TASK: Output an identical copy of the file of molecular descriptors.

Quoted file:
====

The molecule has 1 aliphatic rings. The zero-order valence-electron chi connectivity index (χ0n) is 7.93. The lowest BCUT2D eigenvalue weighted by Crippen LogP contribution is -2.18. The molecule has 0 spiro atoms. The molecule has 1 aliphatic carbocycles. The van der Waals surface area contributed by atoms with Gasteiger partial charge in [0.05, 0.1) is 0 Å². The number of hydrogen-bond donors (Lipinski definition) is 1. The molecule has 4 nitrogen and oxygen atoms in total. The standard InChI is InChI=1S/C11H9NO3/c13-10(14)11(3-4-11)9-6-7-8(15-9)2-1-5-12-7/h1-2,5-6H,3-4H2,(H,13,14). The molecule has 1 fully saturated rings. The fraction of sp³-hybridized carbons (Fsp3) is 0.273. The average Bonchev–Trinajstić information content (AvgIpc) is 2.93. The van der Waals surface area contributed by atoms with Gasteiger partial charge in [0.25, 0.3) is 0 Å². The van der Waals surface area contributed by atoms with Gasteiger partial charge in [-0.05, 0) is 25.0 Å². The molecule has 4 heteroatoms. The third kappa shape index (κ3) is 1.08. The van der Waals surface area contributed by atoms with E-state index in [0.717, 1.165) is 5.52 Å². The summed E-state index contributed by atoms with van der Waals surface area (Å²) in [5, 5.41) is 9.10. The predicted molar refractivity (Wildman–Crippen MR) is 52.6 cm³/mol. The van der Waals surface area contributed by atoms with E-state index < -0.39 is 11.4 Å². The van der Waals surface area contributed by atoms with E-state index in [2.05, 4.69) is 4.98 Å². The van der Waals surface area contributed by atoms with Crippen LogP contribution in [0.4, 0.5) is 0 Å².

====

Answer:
The molecule has 1 aliphatic rings. The zero-order valence-electron chi connectivity index (χ0n) is 7.93. The lowest BCUT2D eigenvalue weighted by Crippen LogP contribution is -2.18. The molecule has 0 spiro atoms. The molecule has 1 aliphatic carbocycles. The van der Waals surface area contributed by atoms with Gasteiger partial charge in [0.05, 0.1) is 0 Å². The number of hydrogen-bond donors (Lipinski definition) is 1. The molecule has 4 nitrogen and oxygen atoms in total. The standard InChI is InChI=1S/C11H9NO3/c13-10(14)11(3-4-11)9-6-7-8(15-9)2-1-5-12-7/h1-2,5-6H,3-4H2,(H,13,14). The molecule has 1 fully saturated rings. The fraction of sp³-hybridized carbons (Fsp3) is 0.273. The average Bonchev–Trinajstić information content (AvgIpc) is 2.93. The van der Waals surface area contributed by atoms with Gasteiger partial charge in [0.25, 0.3) is 0 Å². The van der Waals surface area contributed by atoms with Gasteiger partial charge in [-0.05, 0) is 25.0 Å². The molecule has 4 heteroatoms. The third kappa shape index (κ3) is 1.08. The van der Waals surface area contributed by atoms with E-state index in [0.717, 1.165) is 5.52 Å². The summed E-state index contributed by atoms with van der Waals surface area (Å²) in [5, 5.41) is 9.10. The predicted molar refractivity (Wildman–Crippen MR) is 52.6 cm³/mol. The van der Waals surface area contributed by atoms with E-state index < -0.39 is 11.4 Å². The van der Waals surface area contributed by atoms with E-state index in [2.05, 4.69) is 4.98 Å². The van der Waals surface area contributed by atoms with Crippen LogP contribution in [0.4, 0.5) is 0 Å².